Why is fraud committed? There is no single reason behind the occurrence of fraud. Whenever the fraud incident occurs, the need to look at the situation from the fraudster’s perspective is important. People must be given the option to commit fraud. This is usually due to a weak countermeasure, such as a lack of oversight. Often, the fraud begins small and then grows as the opportunity is confirmed.
Why Is Fraud Committed?
It is necessary to take into account of following factors:
- The motivation of potential fraudsters and the conditions under which they rationalized their behavior
- Opportunities available to commit the frauds
- Technical and power ability of the fraudsters
- The expected risk of discovery of the fraud activity, after it has been performed
- Consequences of fraud discovery such as penalties, punishments, etc.
The Fraud Triangle is a model that brings together a number of these aspects and the model tell us that the fraud usually results from a combination of three factors, which are as follows:
- Opportunity and
Fraudsters may be professionals or opportunists. They may be motivated to commit fraud at the workplace to fulfill their financial needs and desires or they may be provided with an opportunity which they avail themselves and gain personal benefits. Some of the fraudsters rationalize the fraud activities.
Below are the fraud triangle components discussed.
Motivation is based on either greed or the need of the fraudster. Greed continues to be the main cause of fraud in many countries and jurisdictions. Many people are faced with or provided with the opportunity to commit fraud.
The personality, knowledge, and temperament of the fraudster enable them to confidently commit the frauds and they are not the frightened people. There may be also the possibility that good people may fall into the bad company of the criminals who make them commit the frauds in the working places or the companies where these good people are employed.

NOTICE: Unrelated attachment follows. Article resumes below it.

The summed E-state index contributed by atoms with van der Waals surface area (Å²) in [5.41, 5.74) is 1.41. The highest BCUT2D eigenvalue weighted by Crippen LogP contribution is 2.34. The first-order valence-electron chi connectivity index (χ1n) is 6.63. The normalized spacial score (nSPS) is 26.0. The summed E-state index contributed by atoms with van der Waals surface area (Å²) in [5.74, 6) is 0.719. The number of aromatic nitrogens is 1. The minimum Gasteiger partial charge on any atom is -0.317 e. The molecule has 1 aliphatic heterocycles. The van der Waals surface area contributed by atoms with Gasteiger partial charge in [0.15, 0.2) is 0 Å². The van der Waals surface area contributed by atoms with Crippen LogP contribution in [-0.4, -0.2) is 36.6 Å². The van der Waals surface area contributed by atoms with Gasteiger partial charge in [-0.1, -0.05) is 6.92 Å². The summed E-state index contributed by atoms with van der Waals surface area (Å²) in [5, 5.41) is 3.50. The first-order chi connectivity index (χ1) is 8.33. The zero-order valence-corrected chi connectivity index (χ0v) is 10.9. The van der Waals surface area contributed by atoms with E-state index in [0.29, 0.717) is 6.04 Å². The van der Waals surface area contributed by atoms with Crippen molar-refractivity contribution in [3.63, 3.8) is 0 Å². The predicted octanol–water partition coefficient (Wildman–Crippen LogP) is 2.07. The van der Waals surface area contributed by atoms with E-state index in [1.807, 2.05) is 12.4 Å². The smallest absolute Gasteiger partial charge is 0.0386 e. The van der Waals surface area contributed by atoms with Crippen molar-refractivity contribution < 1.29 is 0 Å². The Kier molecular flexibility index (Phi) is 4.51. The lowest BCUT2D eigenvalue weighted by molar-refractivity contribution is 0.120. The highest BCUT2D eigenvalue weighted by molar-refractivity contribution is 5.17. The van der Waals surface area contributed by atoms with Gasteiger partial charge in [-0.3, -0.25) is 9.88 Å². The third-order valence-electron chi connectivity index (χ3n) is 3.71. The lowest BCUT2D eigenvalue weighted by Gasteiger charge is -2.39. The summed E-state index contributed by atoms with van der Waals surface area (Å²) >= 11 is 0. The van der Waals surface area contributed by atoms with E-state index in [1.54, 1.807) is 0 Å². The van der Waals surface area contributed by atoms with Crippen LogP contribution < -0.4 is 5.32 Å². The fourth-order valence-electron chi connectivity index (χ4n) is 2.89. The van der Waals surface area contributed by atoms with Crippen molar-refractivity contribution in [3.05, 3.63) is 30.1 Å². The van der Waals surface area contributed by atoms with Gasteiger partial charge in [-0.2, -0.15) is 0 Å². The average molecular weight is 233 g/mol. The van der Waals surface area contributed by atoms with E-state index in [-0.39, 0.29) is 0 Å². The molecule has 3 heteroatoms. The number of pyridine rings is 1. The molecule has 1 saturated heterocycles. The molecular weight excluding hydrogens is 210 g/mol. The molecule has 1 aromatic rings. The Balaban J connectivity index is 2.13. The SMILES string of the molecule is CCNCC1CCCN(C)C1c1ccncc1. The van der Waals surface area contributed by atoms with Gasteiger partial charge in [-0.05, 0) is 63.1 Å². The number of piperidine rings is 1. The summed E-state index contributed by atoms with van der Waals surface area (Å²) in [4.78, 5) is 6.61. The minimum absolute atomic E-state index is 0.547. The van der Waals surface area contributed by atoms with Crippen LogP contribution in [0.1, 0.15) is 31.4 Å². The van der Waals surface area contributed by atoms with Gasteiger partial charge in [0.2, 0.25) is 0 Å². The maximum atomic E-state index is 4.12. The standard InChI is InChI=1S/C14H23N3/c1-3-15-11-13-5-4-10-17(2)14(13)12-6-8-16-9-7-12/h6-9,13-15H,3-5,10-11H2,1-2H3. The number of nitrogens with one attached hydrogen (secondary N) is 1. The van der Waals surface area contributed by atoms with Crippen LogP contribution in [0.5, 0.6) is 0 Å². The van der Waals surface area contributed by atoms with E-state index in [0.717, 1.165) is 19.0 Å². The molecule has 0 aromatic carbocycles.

For example, a bank employee may be used by the criminal to transfer the money from one location to another through opening an account with the bank, without any due diligence of the criminal.
Fraud usually occurs in companies, where there is a weak system of internal controls and poor security measures are implemented. Fraudsters exploit the weak internal control system and commit the activities to gain benefits.
Establishing robust internal controls is the responsibility of the Board of Directors and Senior Management of the company. Without appropriate and robust processes and controls, the operations of the company or organizations may not be run, causing various losses to the company such as operational, reputational, and financial losses. The financial position of the company deteriorates without appropriate internal controls.
A weak internal controls system means weak governance structure and poor policies and processes. Due to the weak internal control system, the organization is exposed to various types of risks, such as:
- Financial risk
- Reputational risk
- Operational risk
- Legal risk
- Regulatory risk
- Strategic risk etc.
Various people obey the laws and regulations of the country because they believe that compliance with laws and regulations is their main responsibility. These types of people are afraid of being exposed if they are found in any illegal activity or non-compliance with any law or regulation.
However, some people may be able to rationalize fraudulent acts and actions as:
- Necessary – especially when done for the business
- Harmless – because the victim is large enough to absorb the impact
- Justified – because “the victim deserved it” or “because I was mistreated.”
Fraud reduces the government’s ability to provide services and assistance to all citizens. Every dollar lost due to fraud is a dollar that is not invested in Australia’s healthcare, education, economy, or public safety.
Being a fraud victim can be a traumatic experience. Those who rely on government services, such as the elderly, the vulnerable, the sick, and the poor, are frequently the victims of fraud. Fraud has the potential to be devastating and compounding for these victims. It has the potential to amplify their disadvantage, vulnerability, and inequality. Fraud can also result in long-term mental and physical trauma for victims, as well as irreversible consequences for families and communities.